Circular Bow for Guitar- Help in perfectioning it.

Construction and repair of Classical Guitar and related instruments
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H.H. Alejandro
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Circular Bow for Guitar- Help in perfectioning it.

Post by H.H. Alejandro » Thu Nov 09, 2017 1:55 am

Hello!, so this is a product of my own invention, Ive always wanted to get that acoustical bow sound on a guitar or bass, so i made a PROTOTYPE, I have to say that i never knew about the hurdy gurdy, but i ended up buying a custom size wheel from some friendly crafters!
What is new about this, is that it will let you have resonance on any string you want (you can play 1 to 3 strings at the same time), and unlike the hurdy gurdy, not all strings are played at the same time. I attached some pictures for you to see. you control the mechanism with your right hand, by sliding the wheel to whatever string you like and by rotating the wheel with your ring finger (or multiple fingers (from middle finger to pinky)), the cilinder is for support, you can place your thumb in it, or above it, and it is for applying pressure on the string or lifting the wheel.
I recently added a ring on the lever of the wheel (the one you rotate with your ring finger), to help rotate easier.
I can get sound out of it but the design needs to be more "stable", or not more stable, but completely static when using it (without it moving sideways a little or tilting the other), it needs more precision and Id add more rings or one whole ring where you can put your fingers from the middle to the pinky on a longer lever. Also the wheels rotation is a little bit crooked.
Can someone help?! with all these things fixed Im pretty sure it will work!
Thank you! (this is my surprise to you guys! I wish it could have been working fully by now, but its still in progress).
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Steve Ganz
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Re: Circular Bow for Guitar- Help in perfectioning it.

Post by Steve Ganz » Thu Nov 09, 2017 2:15 am

Try leather on the wheel.
Steve

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H.H. Alejandro
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Re: Circular Bow for Guitar- Help in perfectioning it.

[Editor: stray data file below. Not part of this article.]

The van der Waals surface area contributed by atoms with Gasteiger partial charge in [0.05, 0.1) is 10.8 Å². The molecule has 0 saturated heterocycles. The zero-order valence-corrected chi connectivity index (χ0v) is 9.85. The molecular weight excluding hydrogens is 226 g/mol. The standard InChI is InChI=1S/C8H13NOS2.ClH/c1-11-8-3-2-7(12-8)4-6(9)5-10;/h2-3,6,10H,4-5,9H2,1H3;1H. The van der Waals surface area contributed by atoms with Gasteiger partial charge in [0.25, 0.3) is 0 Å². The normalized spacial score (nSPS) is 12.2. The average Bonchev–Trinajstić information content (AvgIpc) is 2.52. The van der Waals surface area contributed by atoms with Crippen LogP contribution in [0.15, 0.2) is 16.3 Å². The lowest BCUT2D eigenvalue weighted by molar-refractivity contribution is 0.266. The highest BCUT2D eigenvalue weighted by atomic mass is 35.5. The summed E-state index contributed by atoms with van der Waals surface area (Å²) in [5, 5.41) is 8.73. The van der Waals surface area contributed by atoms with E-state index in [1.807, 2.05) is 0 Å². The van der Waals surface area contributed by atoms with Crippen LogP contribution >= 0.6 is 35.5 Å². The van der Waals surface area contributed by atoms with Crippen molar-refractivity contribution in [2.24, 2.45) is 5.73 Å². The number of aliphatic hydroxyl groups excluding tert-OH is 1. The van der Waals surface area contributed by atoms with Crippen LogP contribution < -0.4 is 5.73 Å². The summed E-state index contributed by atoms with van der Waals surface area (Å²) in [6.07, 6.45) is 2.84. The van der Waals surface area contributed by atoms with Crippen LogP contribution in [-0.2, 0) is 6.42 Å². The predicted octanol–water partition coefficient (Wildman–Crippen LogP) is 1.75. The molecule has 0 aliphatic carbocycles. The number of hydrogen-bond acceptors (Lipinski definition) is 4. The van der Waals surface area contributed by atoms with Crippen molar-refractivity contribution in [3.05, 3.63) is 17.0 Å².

Post by H.H. Alejandro » Thu Nov 09, 2017 2:32 am

HEllo! thank you for your reply! but what for? you mean to change the guitars timbre with that? because when it comes to timbre there is no problem!

vesa
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Re: Circular Bow for Guitar- Help in perfectioning it.

Post by vesa » Thu Nov 09, 2017 6:50 am

What about a sound sample Alejandro?
Vesa Kuokkanen

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malc laney
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Re: Circular Bow for Guitar- Help in perfectioning it.

Post by malc laney » Thu Nov 09, 2017 9:49 am

A sound sample! What fun is there in that ? I've justb made a travel trumpet out of a washing machine hose a bit of plastic milk bottle , it sounds like Sweep having a panic attack.[if you don't know who Sweep is i suggest you check your Larousse]

UKsteve
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Re: Circular Bow for Guitar- Help in perfectioning it.

Post by UKsteve » Thu Nov 09, 2017 1:14 pm

I have an E-bow: What would be the benefits of your device over that?
(I understand that the E-bow only works on steel strings, but that is what you are using in your pics).

malc laney
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Re: Circular Bow for Guitar- Help in perfectioning it.

Post by malc laney » Thu Nov 09, 2017 2:57 pm

In machinus complexus Heathicus Robinisimus has a few pointers , especially those he graciously attributes to Leonardus Vincissime.Very practical.

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H.H. Alejandro
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Re: Circular Bow for Guitar- Help in perfectioning it.

Post by H.H. Alejandro » Thu Nov 09, 2017 4:13 pm

Sound sample: Ill try to make a sample, but i accidently messed up the lever when trying to make a new ring for it, so turning the wheel no longer works, it sounds pretty neat i can tell you that! As soon as i have another one Ill upload one, but i dont know how much time it will be.

E-bow: well the main difference about an ebow and this is the tone or the sound it produces, ive never used an ebow but i ve heard it, and this sounds very different. i dont know the playing possibilities of the ebow, but with this bow you arent very limited.

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H.H. Alejandro
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Re: Circular Bow for Guitar- Help in perfectioning it.